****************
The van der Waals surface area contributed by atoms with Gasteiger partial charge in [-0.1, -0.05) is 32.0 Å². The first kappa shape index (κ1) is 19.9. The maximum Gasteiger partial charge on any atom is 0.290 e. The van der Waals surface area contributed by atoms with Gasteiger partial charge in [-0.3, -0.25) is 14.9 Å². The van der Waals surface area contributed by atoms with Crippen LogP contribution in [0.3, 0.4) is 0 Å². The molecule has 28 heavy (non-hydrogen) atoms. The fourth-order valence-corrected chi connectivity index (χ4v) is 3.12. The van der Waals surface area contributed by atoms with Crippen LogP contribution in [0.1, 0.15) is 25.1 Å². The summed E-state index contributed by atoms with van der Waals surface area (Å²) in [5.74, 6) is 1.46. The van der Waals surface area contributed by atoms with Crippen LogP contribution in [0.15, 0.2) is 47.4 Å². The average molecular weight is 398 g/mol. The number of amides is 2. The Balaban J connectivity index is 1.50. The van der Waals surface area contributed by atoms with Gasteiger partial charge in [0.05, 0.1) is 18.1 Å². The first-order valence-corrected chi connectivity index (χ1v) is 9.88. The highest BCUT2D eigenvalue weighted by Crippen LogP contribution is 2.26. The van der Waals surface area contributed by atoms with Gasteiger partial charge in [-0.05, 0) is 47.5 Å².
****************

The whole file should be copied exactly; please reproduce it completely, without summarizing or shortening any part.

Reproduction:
The van der Waals surface area contributed by atoms with Gasteiger partial charge in [-0.1, -0.05) is 32.0 Å². The first kappa shape index (κ1) is 19.9. The maximum Gasteiger partial charge on any atom is 0.290 e. The van der Waals surface area contributed by atoms with Gasteiger partial charge in [-0.3, -0.25) is 14.9 Å². The van der Waals surface area contributed by atoms with Crippen LogP contribution in [0.3, 0.4) is 0 Å². The molecule has 28 heavy (non-hydrogen) atoms. The fourth-order valence-corrected chi connectivity index (χ4v) is 3.12. The van der Waals surface area contributed by atoms with Crippen LogP contribution in [0.1, 0.15) is 25.1 Å². The summed E-state index contributed by atoms with van der Waals surface area (Å²) in [5.74, 6) is 1.46. The van der Waals surface area contributed by atoms with Crippen LogP contribution in [0.15, 0.2) is 47.4 Å². The average molecular weight is 398 g/mol. The number of amides is 2. The Balaban J connectivity index is 1.50. The van der Waals surface area contributed by atoms with Gasteiger partial charge in [0.05, 0.1) is 18.1 Å². The first-order valence-corrected chi connectivity index (χ1v) is 9.88. The highest BCUT2D eigenvalue weighted by Crippen LogP contribution is 2.26. The van der Waals surface area contributed by atoms with Gasteiger partial charge in [-0.05, 0) is 47.5 Å².